Giving players a meaningful series of games at club level is on Fogarty's priority list, and has recently expounded his view that counties should amalgamate to set-up competitive 12 to 20-team championships. The inaugural Táin Leagues, wherein clubs from across a host in counties in multiple provinces came together to play each other, are an example of how this might work. "It is a huge burden in terms of travel, but it shows the value of the people involved at the coal face. They are ready to get into cars, travel long distances to get games for their players. I take my hat off to those people", says Fogarty.


What of the shadow of Gaelic football? Does Fogarty see it as a competitor?

The GAA has the two games, along with handball and rounders. We are not a football organisation, nor are we a hurling organisation.

In the strong football counties, hurling is probably the Cinderella and vice versa. There probably is a little bit of education to be done there, that the codes can sit side by side fairly well and support each other. The tremendous eample is Slaughtneil: a tiny area not only playing the two games, but have become among the best in country at both.

That’s working out of a tiny population.

You have all sorts of challengers: players preferring one code to another, and unfortunately there are coaches that don’t want their players playing the other code. That’s a pity.

As for senior level, Fogarty hails the standard of the Ring, Rackard, and Meaghar Cups, given its participants' relative lack of games at club level. He also says that the fact they exist is a great thing, as it gives every county a real chance of winning silverware in Croke Park. There has, however, been issues with all of these competitions, along with the Joe McDonagh Cup. Having won the Ring Cup, Kildare were forced to play a promotion play-off against Antrim a week later, with both squads releasing a statement ahead of the game saying that it shouldn't have to be played.

The McDonagh Cup, meanwhile, frequently had its results ignored on The Sunday Game, received little TV coverage bar an offering from TG4 for the final round of games and, while the final was given the Croke Park treatment, it threw in 15 minutes after the Munster final. Fogarty points to the labyrinthine demands of the GAA's fixture list in defence.

To be fair about it, every effort is being made to promote these competitions. When you sit down to try and do it, it’s hard. If you take the Leinster and Munster hurling final, they were on the same day. It’s easy for me to say that’s a terrible pity - and from a personal point of view it was, as I’d have liked to have gone to both of them - but your hands are tied when it comes to fixtures.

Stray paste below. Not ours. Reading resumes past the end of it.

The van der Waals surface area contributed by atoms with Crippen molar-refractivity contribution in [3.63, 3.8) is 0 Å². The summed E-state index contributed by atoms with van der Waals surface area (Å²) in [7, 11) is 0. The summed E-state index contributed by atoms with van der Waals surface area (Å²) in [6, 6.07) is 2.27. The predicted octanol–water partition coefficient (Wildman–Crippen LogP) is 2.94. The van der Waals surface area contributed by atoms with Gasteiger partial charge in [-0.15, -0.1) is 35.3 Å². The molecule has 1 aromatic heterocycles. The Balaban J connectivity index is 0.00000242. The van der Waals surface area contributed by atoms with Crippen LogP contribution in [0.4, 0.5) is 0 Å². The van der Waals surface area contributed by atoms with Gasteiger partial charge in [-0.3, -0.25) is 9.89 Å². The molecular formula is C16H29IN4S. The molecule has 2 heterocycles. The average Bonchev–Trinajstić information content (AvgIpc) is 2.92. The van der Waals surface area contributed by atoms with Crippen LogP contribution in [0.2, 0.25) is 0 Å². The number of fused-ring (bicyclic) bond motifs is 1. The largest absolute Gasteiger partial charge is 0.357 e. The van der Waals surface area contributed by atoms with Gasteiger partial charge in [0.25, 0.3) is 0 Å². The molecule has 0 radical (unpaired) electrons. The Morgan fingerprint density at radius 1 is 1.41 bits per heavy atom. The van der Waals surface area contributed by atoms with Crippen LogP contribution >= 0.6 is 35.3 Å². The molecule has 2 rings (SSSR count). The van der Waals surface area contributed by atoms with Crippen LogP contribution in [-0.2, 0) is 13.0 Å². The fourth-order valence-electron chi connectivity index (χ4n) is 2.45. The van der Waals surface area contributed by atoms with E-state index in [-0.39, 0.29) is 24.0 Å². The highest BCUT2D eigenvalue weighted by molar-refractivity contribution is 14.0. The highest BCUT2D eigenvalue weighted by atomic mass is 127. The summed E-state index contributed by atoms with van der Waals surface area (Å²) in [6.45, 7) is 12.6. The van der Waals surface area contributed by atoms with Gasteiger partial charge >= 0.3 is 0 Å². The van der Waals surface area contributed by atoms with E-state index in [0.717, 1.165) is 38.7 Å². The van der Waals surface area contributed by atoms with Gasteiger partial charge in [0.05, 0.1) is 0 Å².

There are problems there that can’t be easily solved. The McDonagh Cup was played as a curtain-raiser to the Leinster final, and that was huge. It gave it status and a big day.

There have been complaints that the Ring, Rackard and Meagher Cup finals are being played a little early. However, it’s not so simple. I’d love to see the Ring final as a curtain-raiser to the McCarthy final, but that may not be so simple. There are dual players on these teams and they might not be available later in the year. The aim is always to get those competitions on the highest stage possible.

I've heard of the possibility of playing them before All-Ireland semi-finals, and that is grand in theory but there are obstacles.

Trying to get a balance of fixtures across the codes is a huge challenge.

So to sit down and take one competition in isolation isn’t possible.

As for the frequent complaints regarding a lack of media coverage, Fogarty agrees.

Of course it is frustrating. But it is beyond our control. When you have the lower divisions, the broad interest isn’t there. That is the challenge and the problem. It does frustrate us but there isn’t much we can do bar suck it up.

I know exactly what you are saying. The Saturday of the Ring, Rackard/Meagher finals, I don’t think the results were on the news bulletin that evening. You can’t force the media to report on what you want them to report on.

What can you do is to keep on paddling up the river, and doing your best.

It's time for the Game of the Gods to start making some wider importance.

Listen to the full interview on the podcast.